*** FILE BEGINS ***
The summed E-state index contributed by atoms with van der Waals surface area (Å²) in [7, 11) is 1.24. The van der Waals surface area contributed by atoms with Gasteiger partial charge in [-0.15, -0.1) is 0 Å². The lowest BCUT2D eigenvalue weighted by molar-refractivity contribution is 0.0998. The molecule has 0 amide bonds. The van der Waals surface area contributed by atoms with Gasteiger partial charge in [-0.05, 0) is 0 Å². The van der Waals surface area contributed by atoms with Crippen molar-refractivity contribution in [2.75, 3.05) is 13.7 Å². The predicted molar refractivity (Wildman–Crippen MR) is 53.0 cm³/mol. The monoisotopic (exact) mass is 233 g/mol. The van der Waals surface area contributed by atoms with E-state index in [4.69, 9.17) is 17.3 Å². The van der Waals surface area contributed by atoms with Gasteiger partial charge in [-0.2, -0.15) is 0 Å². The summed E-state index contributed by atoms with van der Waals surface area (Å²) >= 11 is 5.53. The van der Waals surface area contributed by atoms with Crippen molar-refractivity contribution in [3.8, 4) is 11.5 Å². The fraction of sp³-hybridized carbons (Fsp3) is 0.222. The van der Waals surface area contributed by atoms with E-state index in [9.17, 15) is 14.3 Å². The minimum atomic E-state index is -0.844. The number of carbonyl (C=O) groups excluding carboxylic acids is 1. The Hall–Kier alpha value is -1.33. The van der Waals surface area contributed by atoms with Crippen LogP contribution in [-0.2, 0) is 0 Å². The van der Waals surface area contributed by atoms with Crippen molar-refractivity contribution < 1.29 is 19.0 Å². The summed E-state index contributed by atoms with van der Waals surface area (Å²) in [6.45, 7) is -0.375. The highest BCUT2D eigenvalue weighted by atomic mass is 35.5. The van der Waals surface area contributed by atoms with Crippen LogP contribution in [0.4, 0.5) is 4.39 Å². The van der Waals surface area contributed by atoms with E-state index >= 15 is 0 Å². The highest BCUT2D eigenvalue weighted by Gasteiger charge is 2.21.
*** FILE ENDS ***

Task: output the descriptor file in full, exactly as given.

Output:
The summed E-state index contributed by atoms with van der Waals surface area (Å²) in [7, 11) is 1.24. The van der Waals surface area contributed by atoms with Gasteiger partial charge in [-0.15, -0.1) is 0 Å². The lowest BCUT2D eigenvalue weighted by molar-refractivity contribution is 0.0998. The molecule has 0 amide bonds. The van der Waals surface area contributed by atoms with Gasteiger partial charge in [-0.05, 0) is 0 Å². The van der Waals surface area contributed by atoms with Crippen molar-refractivity contribution in [2.75, 3.05) is 13.7 Å². The predicted molar refractivity (Wildman–Crippen MR) is 53.0 cm³/mol. The monoisotopic (exact) mass is 233 g/mol. The van der Waals surface area contributed by atoms with E-state index in [4.69, 9.17) is 17.3 Å². The van der Waals surface area contributed by atoms with Gasteiger partial charge in [-0.2, -0.15) is 0 Å². The summed E-state index contributed by atoms with van der Waals surface area (Å²) >= 11 is 5.53. The van der Waals surface area contributed by atoms with Crippen molar-refractivity contribution in [3.8, 4) is 11.5 Å². The fraction of sp³-hybridized carbons (Fsp3) is 0.222. The van der Waals surface area contributed by atoms with E-state index in [9.17, 15) is 14.3 Å². The minimum atomic E-state index is -0.844. The number of carbonyl (C=O) groups excluding carboxylic acids is 1. The Hall–Kier alpha value is -1.33. The van der Waals surface area contributed by atoms with Crippen LogP contribution in [-0.2, 0) is 0 Å². The van der Waals surface area contributed by atoms with Crippen molar-refractivity contribution < 1.29 is 19.0 Å². The summed E-state index contributed by atoms with van der Waals surface area (Å²) in [6.45, 7) is -0.375. The highest BCUT2D eigenvalue weighted by atomic mass is 35.5. The van der Waals surface area contributed by atoms with Crippen LogP contribution in [0.4, 0.5) is 4.39 Å². The van der Waals surface area contributed by atoms with E-state index >= 15 is 0 Å². The highest BCUT2D eigenvalue weighted by Gasteiger charge is 2.21.